Last month during Identiverse 2021, an annual conference by identity professionals for identity professionals, I attended several sessions that got me thinking a lot about the C-suite, specifically Chief Information Officers (CIO), Chief Information Security Officers (CISO), and Chief Privacy Officers (CPO).
The CIO functions as the business and information technology head of an organization, aligning all goals of the enterprise with a strategic plan; directing IT staff in the execution of the plan; and ensuring that all IT-related assets, environments, and systems are optimally managed.
The CISO functions as the head of the security and risk management program for an enterprise, overseeing incident response protocols, security training and operations, and data security and compliance policies and ensuring that all IT-related assets, environments, and systems are protected.
And the CPO’s essential responsibilities relate to a corporate privacy program, conducting privacy impact assessments, designing privacy controls within products and services, and monitoring the effectiveness of privacy-related policies and procedures.
Who do people-related, digital identity, and user-protection experience programs belong to?
Every digital experience begins with an identity experience, whether you are aware of it or not. For example, new employee onboarding is part of an employee experience, and new customer onboarding is a critical customer experience. Both examples are orchestrated digital identity experiences; do either of them belong to the CIO, CISO, or CPO?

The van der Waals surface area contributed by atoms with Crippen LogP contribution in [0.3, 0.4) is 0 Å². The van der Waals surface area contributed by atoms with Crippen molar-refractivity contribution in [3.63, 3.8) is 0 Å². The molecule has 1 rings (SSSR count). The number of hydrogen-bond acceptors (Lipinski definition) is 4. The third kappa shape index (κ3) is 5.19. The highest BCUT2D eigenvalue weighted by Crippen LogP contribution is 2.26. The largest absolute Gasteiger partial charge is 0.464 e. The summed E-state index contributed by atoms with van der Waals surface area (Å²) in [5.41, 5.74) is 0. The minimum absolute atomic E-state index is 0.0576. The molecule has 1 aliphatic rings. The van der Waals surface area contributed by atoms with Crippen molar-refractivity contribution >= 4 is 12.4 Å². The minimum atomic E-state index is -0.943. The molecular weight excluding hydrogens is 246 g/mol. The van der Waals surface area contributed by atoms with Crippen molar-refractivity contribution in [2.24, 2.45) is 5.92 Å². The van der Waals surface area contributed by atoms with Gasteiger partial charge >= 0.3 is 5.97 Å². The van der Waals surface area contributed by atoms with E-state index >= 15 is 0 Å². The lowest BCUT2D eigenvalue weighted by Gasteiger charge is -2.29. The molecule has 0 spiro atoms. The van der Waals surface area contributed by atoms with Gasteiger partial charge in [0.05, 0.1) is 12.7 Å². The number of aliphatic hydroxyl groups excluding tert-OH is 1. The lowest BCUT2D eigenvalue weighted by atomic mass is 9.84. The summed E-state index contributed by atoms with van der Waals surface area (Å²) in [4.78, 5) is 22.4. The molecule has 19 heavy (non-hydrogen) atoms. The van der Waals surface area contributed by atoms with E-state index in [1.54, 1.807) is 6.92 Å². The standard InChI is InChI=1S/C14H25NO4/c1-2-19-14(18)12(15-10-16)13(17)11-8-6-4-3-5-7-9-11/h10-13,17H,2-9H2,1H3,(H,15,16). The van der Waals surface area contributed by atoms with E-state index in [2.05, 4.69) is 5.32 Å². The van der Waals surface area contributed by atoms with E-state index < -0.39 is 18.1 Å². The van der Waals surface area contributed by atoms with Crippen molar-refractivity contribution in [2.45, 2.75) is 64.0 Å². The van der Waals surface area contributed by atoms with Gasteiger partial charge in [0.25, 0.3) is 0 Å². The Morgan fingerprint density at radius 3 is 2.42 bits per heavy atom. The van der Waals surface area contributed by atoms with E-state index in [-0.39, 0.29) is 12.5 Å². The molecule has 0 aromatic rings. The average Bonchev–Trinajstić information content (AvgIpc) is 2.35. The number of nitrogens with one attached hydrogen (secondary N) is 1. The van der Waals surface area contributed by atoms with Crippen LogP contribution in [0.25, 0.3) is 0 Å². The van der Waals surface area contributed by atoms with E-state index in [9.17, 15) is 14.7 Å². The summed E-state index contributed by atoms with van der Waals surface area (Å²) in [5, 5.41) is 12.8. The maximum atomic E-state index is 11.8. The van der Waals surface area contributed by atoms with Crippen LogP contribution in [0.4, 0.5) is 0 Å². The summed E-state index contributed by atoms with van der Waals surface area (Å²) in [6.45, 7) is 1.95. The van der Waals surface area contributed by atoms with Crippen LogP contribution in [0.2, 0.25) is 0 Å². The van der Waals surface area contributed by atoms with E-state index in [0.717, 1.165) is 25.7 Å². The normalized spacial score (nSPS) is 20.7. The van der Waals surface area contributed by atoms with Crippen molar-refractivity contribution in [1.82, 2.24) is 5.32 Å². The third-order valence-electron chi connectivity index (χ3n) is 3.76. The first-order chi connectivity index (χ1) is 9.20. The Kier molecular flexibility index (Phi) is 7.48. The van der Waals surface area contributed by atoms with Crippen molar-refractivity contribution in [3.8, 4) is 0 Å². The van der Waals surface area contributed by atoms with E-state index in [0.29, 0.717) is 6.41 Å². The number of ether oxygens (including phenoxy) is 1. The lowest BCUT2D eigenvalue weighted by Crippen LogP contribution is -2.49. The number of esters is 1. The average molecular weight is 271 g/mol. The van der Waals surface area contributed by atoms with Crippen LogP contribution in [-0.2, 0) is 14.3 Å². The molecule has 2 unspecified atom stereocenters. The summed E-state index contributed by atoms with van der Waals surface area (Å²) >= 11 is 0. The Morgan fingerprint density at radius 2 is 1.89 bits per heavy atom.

Despite a decade of data breach reports quantifying the severity, simplicity, and causation of compromised user credentials due to passwords and phishing techniques—and an abundance of solutions and platforms to support digital identity and know your customer (KYC) programs—identity security is a paradox (a proposition that, despite apparently sound reasoning from acceptable premises, leads to a conclusion that seems senseless, logically unacceptable, or self-contradictory) because it:
- Makes passwords more complex and equally useless in proving the authenticity and presence of a real human user.
- Tricks people into clicking on fake phishing emails to teach them how useless password complexity rules are.
And while I am only covering a basic paradoxical example in this blog, there are a dozen more examples associated with authorization, permissions, applications, and machines, so ESG is fielding new research on the identity perimeter paradox for identity professionals and by identity professionals to:
- Understand the community that is influencing and prioritizing IAM initiatives, their journeys to a modern identity strategy, and what resonates with them.
- Determine the breadth of which products, platforms, and technologies are being included to support current business operations and how that is expected to evolve over time.
- Examine the results of successful zero trust/least privilege access projects, lessons learned, gaps, and remaining hurdles.
- Gain differentiated insights into the awareness, planning, budgeting, purchasing, and implementation dynamics across organizations.
If you would like to learn more and participate in this multi-client study, please reach out to me by August 13, 2021.